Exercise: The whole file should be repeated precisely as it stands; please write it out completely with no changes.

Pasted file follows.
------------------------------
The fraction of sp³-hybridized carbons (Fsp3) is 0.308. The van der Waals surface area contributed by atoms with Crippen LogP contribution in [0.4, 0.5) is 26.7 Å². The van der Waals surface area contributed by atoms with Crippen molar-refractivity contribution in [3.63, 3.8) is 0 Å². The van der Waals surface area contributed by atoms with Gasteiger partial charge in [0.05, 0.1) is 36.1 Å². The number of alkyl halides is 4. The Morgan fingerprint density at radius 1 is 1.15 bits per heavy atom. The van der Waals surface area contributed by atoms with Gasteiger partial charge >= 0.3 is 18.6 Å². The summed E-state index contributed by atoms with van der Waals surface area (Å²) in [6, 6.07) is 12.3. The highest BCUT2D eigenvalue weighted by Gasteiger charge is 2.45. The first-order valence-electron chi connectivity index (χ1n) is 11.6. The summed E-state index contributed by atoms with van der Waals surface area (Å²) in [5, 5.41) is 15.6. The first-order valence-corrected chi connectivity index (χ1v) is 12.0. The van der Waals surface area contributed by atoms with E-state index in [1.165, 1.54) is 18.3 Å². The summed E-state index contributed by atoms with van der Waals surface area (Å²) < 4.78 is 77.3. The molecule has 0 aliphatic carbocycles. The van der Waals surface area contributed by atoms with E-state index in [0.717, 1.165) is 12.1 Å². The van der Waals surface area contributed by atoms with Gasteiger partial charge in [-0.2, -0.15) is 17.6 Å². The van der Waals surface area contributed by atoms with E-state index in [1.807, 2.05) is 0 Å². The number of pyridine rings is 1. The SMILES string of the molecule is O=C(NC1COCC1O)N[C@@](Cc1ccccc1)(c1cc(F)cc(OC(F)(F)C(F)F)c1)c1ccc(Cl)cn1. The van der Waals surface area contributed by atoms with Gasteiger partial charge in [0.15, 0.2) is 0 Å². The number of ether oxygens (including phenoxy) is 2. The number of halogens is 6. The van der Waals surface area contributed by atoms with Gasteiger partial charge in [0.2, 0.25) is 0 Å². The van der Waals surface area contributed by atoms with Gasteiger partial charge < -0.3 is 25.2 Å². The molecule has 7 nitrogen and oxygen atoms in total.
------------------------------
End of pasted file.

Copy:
The fraction of sp³-hybridized carbons (Fsp3) is 0.308. The van der Waals surface area contributed by atoms with Crippen LogP contribution in [0.4, 0.5) is 26.7 Å². The van der Waals surface area contributed by atoms with Crippen molar-refractivity contribution in [3.63, 3.8) is 0 Å². The van der Waals surface area contributed by atoms with Gasteiger partial charge in [0.05, 0.1) is 36.1 Å². The number of alkyl halides is 4. The Morgan fingerprint density at radius 1 is 1.15 bits per heavy atom. The van der Waals surface area contributed by atoms with Gasteiger partial charge >= 0.3 is 18.6 Å². The summed E-state index contributed by atoms with van der Waals surface area (Å²) in [6, 6.07) is 12.3. The highest BCUT2D eigenvalue weighted by Gasteiger charge is 2.45. The first-order valence-electron chi connectivity index (χ1n) is 11.6. The summed E-state index contributed by atoms with van der Waals surface area (Å²) in [5, 5.41) is 15.6. The first-order valence-corrected chi connectivity index (χ1v) is 12.0. The van der Waals surface area contributed by atoms with E-state index in [1.165, 1.54) is 18.3 Å². The summed E-state index contributed by atoms with van der Waals surface area (Å²) < 4.78 is 77.3. The molecule has 0 aliphatic carbocycles. The van der Waals surface area contributed by atoms with E-state index in [0.717, 1.165) is 12.1 Å². The van der Waals surface area contributed by atoms with Gasteiger partial charge in [-0.2, -0.15) is 17.6 Å². The van der Waals surface area contributed by atoms with E-state index in [1.807, 2.05) is 0 Å². The number of pyridine rings is 1. The SMILES string of the molecule is O=C(NC1COCC1O)N[C@@](Cc1ccccc1)(c1cc(F)cc(OC(F)(F)C(F)F)c1)c1ccc(Cl)cn1. The van der Waals surface area contributed by atoms with Gasteiger partial charge in [0.15, 0.2) is 0 Å². The number of ether oxygens (including phenoxy) is 2. The number of halogens is 6. The van der Waals surface area contributed by atoms with Gasteiger partial charge in [0.2, 0.25) is 0 Å². The van der Waals surface area contributed by atoms with Gasteiger partial charge < -0.3 is 25.2 Å². The molecule has 7 nitrogen and oxygen atoms in total.